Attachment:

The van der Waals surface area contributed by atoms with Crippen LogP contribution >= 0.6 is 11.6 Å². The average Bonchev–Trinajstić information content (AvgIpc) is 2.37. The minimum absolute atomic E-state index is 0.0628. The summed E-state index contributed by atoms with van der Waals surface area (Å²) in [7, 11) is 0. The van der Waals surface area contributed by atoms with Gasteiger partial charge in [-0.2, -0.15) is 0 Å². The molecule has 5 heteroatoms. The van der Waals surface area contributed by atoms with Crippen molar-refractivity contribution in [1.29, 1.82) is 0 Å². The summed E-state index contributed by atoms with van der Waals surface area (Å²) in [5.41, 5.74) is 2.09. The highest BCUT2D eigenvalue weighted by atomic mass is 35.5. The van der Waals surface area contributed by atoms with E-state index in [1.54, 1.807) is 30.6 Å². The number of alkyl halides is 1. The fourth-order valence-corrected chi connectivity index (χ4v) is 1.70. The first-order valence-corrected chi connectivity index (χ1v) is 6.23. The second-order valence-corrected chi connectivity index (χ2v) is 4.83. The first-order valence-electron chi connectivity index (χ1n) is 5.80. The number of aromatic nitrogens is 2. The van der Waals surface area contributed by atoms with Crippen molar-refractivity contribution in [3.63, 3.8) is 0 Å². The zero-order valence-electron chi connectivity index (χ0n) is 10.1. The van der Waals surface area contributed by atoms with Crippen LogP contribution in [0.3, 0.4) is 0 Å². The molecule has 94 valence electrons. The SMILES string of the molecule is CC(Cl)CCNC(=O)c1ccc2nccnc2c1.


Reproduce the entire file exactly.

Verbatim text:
The van der Waals surface area contributed by atoms with Crippen LogP contribution >= 0.6 is 11.6 Å². The average Bonchev–Trinajstić information content (AvgIpc) is 2.37. The minimum absolute atomic E-state index is 0.0628. The summed E-state index contributed by atoms with van der Waals surface area (Å²) in [7, 11) is 0. The van der Waals surface area contributed by atoms with Gasteiger partial charge in [-0.2, -0.15) is 0 Å². The molecule has 5 heteroatoms. The van der Waals surface area contributed by atoms with Crippen molar-refractivity contribution in [1.29, 1.82) is 0 Å². The summed E-state index contributed by atoms with van der Waals surface area (Å²) in [5.41, 5.74) is 2.09. The highest BCUT2D eigenvalue weighted by atomic mass is 35.5. The van der Waals surface area contributed by atoms with E-state index in [1.54, 1.807) is 30.6 Å². The number of alkyl halides is 1. The fourth-order valence-corrected chi connectivity index (χ4v) is 1.70. The first-order valence-corrected chi connectivity index (χ1v) is 6.23. The second-order valence-corrected chi connectivity index (χ2v) is 4.83. The first-order valence-electron chi connectivity index (χ1n) is 5.80. The number of aromatic nitrogens is 2. The van der Waals surface area contributed by atoms with Crippen molar-refractivity contribution in [3.63, 3.8) is 0 Å². The zero-order valence-electron chi connectivity index (χ0n) is 10.1. The van der Waals surface area contributed by atoms with Crippen LogP contribution in [0.3, 0.4) is 0 Å². The molecule has 94 valence electrons. The SMILES string of the molecule is CC(Cl)CCNC(=O)c1ccc2nccnc2c1.